An echocardiogram or ultrasound of the heart is considered the gold standard to investigate the underlying cause of a heart murmur. Sometimes an electrocardiogram (EKG) is recommended if an abnormal heart rhythm is noted. Often a Doppler blood pressure is also performed because of the high incidence of systemic hypertension in middle aged to older cats with underlying heart disease.  

Treatment of Heart Murmur in Cats

A heart murmur itself does not require treatment, but the underlying cause of the heart murmur may need to be addressed. Treatment depends on the underlying cause and severity of the heart murmur. Benign or innocent murmurs usually require no treatment at all. Often, cat age, overall health, and the cost of therapy are major considerations with treatment of heart disease in cats. 

CHF, depending on its severity, often requires hospitalization, diuretics (water pills), cardiac medications, and oxygen therapy. In many cases of CHF in cats, pleural effusion (fluid buildup around the lungs) needs to be removed by a procedure called thoracocentesis to allow the lungs to fully expand again.  

Some congenital heart murmurs, such as small holes in the heart walls (or septal defects), may resolve within 6 months with continued growth. In some cases of congenital heart disease in cats, surgery is necessary to close a PDA or septal defect.  

Treatment of other underlying health conditions, such as anemia or hyperthyroidism, may help with underlying heart murmurs. 

Each case is different, so your veterinarian will work with you to determine the best diagnostic and treatment plan while also discussing the prognosis for your cat. 

Recovery and Management of Heart Murmur in Cats

Close monitoring of heart murmurs and heart disease is necessary to check for progression of the condition. Management of CHF and some congenital cardiac issues in cats is often done with cardiac medications, cardiac supplements, and lifelong diet changes.  

Prognosis ranges from excellent when discussing benign heart murmurs to grave when discussing severe congenital or acquired heart disease. Long-term prognosis varies depending on the underlying cause of the heart murmur and response to treatment. Focus is not placed on cure in most cases, rather it is placed on quality of life and comfort for your cat.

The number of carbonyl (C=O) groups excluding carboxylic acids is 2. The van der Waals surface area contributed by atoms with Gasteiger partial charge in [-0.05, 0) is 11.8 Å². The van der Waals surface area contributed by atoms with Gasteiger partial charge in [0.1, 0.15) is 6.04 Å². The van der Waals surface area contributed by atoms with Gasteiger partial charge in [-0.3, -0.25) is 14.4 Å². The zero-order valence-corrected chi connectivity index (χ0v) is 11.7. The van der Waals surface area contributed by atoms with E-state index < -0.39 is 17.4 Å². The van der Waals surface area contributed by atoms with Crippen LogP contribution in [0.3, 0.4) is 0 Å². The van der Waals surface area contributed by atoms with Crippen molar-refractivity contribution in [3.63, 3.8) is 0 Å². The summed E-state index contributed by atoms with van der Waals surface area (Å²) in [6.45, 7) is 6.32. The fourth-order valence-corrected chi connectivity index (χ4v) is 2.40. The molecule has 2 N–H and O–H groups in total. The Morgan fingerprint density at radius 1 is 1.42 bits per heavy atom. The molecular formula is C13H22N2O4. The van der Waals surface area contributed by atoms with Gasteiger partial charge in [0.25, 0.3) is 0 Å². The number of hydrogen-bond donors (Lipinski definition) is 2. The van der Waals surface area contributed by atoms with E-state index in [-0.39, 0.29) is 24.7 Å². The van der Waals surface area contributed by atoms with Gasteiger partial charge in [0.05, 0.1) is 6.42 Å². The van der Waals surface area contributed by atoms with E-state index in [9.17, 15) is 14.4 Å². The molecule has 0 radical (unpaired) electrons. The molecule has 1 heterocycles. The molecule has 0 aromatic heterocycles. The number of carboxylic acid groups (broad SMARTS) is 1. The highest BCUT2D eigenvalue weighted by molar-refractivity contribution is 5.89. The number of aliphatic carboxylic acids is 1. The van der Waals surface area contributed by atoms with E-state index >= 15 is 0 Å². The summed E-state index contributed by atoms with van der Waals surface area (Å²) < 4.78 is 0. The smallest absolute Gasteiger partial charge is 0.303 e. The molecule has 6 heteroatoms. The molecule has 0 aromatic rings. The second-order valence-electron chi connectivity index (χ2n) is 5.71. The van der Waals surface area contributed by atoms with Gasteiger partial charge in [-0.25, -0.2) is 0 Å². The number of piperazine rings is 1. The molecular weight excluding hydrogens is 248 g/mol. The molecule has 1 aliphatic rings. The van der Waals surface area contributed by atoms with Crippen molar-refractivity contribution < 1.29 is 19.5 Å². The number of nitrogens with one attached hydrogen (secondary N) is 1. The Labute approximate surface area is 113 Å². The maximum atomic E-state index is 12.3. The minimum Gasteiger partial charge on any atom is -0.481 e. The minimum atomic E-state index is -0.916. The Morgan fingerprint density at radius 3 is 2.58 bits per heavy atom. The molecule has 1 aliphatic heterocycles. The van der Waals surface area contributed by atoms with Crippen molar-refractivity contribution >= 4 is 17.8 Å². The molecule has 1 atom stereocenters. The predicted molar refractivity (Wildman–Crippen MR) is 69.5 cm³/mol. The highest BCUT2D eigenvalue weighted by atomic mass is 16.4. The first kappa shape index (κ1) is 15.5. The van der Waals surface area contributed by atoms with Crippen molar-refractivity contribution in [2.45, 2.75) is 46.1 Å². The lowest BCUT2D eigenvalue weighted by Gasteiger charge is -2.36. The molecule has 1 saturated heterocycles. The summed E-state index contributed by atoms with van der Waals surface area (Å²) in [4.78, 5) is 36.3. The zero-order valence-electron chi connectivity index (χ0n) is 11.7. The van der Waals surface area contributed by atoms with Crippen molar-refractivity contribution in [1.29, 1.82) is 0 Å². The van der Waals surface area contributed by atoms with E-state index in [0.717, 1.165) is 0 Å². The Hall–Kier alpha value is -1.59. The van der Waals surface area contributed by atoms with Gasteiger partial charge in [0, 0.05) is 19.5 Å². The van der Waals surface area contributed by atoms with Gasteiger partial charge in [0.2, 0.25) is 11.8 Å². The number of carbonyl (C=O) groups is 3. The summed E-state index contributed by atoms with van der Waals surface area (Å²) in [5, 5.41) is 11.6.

Heart Murmur in Cats FAQs

Do all heart murmurs in cats sound the same?

No. Heart murmurs vary depending on grade (loudness), configuration (whether heard during contraction or relaxation of the heart), and location of the murmur.

What is the prognosis for cats with a heart murmur?

Prognosis depends on the cause of the heart murmur. It is typically excellent for benign murmurs, but prognosis is often grave when there is severe heart disease. Your cat’s long-term prognosis will also depend on their response to any treatment needed.

What is a “functional heart murmur” in cats?

A functional heart murmur is one that is found in a heart that is structurally and functionally normal during an echocardiogram or ultrasound of the heart. This can be due to an innocent heart murmur in kittens that usually disappears over 6 months or from stress and elevated heart rate that corrects once the cat is calm. Functional heart murmurs are also caused by some systemic issues outside of the heart, such as anemia and hyperthyroidism.

What is an “innocent murmur” in cats?

“Innocent” or benign heart murmurs have no underlying heart disease causing the abnormal heart sounds. They are found often in cats of any age and are usually intermittent and quiet when listened to with a stethoscope. Innocent heart murmurs can only be confirmed via echocardiogram or ultrasound of the heart.

Featured Image: iStock.com/Vasyl Dolmatov

Katie Grzyb, DVM


Katie Grzyb, DVM


Dr. Katie Grzyb received her Doctorate of Veterinary Medicine from Ross University in 2009. She continued her clinical training at...